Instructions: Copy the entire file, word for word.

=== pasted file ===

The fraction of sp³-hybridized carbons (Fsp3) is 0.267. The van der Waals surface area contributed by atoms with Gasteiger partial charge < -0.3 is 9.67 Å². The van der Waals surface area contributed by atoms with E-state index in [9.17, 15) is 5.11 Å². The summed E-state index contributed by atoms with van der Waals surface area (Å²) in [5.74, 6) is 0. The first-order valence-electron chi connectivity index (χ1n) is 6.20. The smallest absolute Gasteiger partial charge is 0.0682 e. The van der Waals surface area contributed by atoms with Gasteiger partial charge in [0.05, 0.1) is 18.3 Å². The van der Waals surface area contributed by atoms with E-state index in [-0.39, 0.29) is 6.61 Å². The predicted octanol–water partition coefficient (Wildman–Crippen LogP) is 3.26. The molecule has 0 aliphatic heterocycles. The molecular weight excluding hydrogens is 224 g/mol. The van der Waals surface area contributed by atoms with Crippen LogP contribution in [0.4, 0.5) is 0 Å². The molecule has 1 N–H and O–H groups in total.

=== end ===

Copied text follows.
The fraction of sp³-hybridized carbons (Fsp3) is 0.267. The van der Waals surface area contributed by atoms with Gasteiger partial charge < -0.3 is 9.67 Å². The van der Waals surface area contributed by atoms with E-state index in [9.17, 15) is 5.11 Å². The summed E-state index contributed by atoms with van der Waals surface area (Å²) in [5.74, 6) is 0. The first-order valence-electron chi connectivity index (χ1n) is 6.20. The smallest absolute Gasteiger partial charge is 0.0682 e. The van der Waals surface area contributed by atoms with Gasteiger partial charge in [0.05, 0.1) is 18.3 Å². The van der Waals surface area contributed by atoms with E-state index in [-0.39, 0.29) is 6.61 Å². The predicted octanol–water partition coefficient (Wildman–Crippen LogP) is 3.26. The molecule has 0 aliphatic heterocycles. The molecular weight excluding hydrogens is 224 g/mol. The van der Waals surface area contributed by atoms with Crippen LogP contribution in [0.4, 0.5) is 0 Å². The molecule has 1 N–H and O–H groups in total.